The pages may be a little yellowed, the ink slightly faded and his hair a little less spiky, but the mischievous schoolboy making a mayhem-inspiring debut on March 8, 1936 is still Oor Wullie, Your Wullie, A’body’s Wullie.
The Sunday Post icon and Scotland’s favourite son first appeared – along with the country’s most famous family, The Broons – 84 years ago and was created by writer RD Low and artist Dudley D Watkins. They debuted in an eight-page Fun Section on March 8, 1936 and have never left, entertaining generations of Scots.
An original copy of the hallowed pages lay deep in the vaults of DC Thomson archives as the years took its toll on the fading newsprint. Now, thanks to the painstaking work of book conservator Emma Fraser the pages have been returned to their former glory.
Oor Wullie, from the town of Auchenshoogle, looks good for being 84 years young. However, Emma admits the quality of the original Fun Section needed some attention.
“Considering the age and given it has probably been handled a bit over the years, it was not in a bad condition,” she said from her studio in Dundee, where she runs her conservation business, The Book & Paper Studio.
“It was damaged around the edges and discoloured due to acidity in the paper. Over time, its chemical structure breaks down, causing it to turn yellow and become brittle.”
Emma, who has spent 20 years preserving ancient books, papers and manuscripts as a book and archive conservator, worked carefully to clean, stabilise and de-acidify the pages and tidy up the ragged edges. The Fun Section supplement is spread across the front and back of two large sheets of paper, originally attached along the top edge.
The entire conservation process took around 12 hours of hands-on work plus additional time for long processes such as water baths and air-drying.
Emma says the process began with cleaning the pages with a blown latex sponge and brushing away existing residue. Next was a test with water and ethanol to confirm the printing inks were stable and wouldn’t run when bathed in water.
She explained: “I then bathed the pages in warm water for 30 minutes, and repeated this process three times. Every time, the water becomes clearer as any soluble degradation products are washed out.”
The pages were then pressed and left to air-dry. To counteract the effects of increased acidity and oxidisation, and future-proof the Fun Section, Emma brushed the pages with a de-acidifying solution of calcium bicarbonate and methyl cellulose. The latter is used as a glaze, or “size” to protect paper fibres from absorbing water or oil.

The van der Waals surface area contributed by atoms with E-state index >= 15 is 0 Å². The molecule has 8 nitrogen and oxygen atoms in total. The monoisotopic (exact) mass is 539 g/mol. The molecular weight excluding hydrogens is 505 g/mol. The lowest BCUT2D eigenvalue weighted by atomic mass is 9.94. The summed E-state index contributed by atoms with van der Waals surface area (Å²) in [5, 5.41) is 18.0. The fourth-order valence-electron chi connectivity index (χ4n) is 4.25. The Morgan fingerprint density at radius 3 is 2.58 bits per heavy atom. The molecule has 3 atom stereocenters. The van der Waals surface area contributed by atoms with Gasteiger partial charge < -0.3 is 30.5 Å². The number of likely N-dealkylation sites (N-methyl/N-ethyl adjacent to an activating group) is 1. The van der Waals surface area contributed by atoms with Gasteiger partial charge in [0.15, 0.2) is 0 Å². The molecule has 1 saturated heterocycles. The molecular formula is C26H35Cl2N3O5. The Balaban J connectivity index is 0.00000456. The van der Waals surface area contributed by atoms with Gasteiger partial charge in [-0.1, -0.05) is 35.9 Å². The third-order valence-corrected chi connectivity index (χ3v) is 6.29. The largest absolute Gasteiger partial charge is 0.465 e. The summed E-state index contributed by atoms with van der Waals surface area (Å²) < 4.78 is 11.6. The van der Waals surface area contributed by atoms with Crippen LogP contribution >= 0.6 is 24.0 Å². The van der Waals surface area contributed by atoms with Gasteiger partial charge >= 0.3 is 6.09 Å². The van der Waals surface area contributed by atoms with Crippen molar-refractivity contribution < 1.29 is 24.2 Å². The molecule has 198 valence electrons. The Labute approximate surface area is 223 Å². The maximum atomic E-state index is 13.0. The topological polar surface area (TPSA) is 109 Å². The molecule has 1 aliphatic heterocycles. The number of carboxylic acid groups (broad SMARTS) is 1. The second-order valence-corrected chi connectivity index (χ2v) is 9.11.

Emma also repaired tears and missing sections of the pages’ ragged edges using handmade Japanese paper, which she later toned to match the original.
“I used Japanese paper as it has very long and thin fibres that are still very strong,” added Emma. “I pasted this over the tears and used a medium-weight paper to fill in the bigger gaps. I then toned the paper with acrylic paint and coloured pencils to match the original.”
The pull-out supplement included comic strips, puzzles, jokes and fun trivia – packed with characters, observations and humour.
On the first page, Oor Wullie’s inaugural comic strip sees him sitting on his trusty bucket, desperately trying to devise a way to entertain himself. Inevitably, hijinks ensue. These include a rogue dog running off with a string of sausages and a tram collision after Wullie tampers with the tracks.
Meanwhile, The Broons of Glebe Street attempt to take a dignified family portrait but things descend into chaos with a less than favourable, but highly appropriate, final result.
Some of the older projects Emma has worked on include a note transcribed in the 13th Century and a number of original manuscripts by Robert Burns, including letters and poems such as The Farewell and Auld Lang Syne. However, conserving such an iconic piece of Dundee history has been a joy for Emma, who has fond memories of Oor Wullie.
“I grew up in South Africa but my parents were from Ayr so I’d always get an Oor Wullie annual, and that makes this project special for me. It’s also nice to be working on local history, created here in Dundee,” said Emma, who has worked on conserving numerous DC Thomson titles, including a recent conservation of the first front page of the Evening Telegraph from March 13, 1877.
Emma says her job is not to restore books, manuscripts and newsprint which would otherwise lose its character and history. Instead, her aim is to preserve the pages for decades to come.
“There’s a difference between restoration and conservation,” observes Emma. “Restoration makes things look like new, whereas conservation is more about securing it for the future, using sympathetic materials and repairs that blend into the original and processes that can be reversed. Remove or alter too much and you take away from the object’s history, something you can never replace.
“It sounds corny but I like fixing things. Taking something that looked a bit sad and making it physically and chemically enhanced and more durable. The Fun Section looks much happier now than it did and should remain in a good condition for at least another 84 years if not longer.”
Gordon Tait, DC Thomson heritage brands editor, said: “Until these recently restored pages, I had never seen the original Fun Section in its entirety. How amazing to think of the very first appearance of Scotland’s favourite son and the happy family that makes every family happy, and how they would endure for so long.
“Mind you, these are not the first Sunday Post pages to take a bath. Granpaw Broon always likes to read his paper in the tub on bath night, which just happens to be Sunday. Do you think he’ll recognise his family in next week’s edition?”
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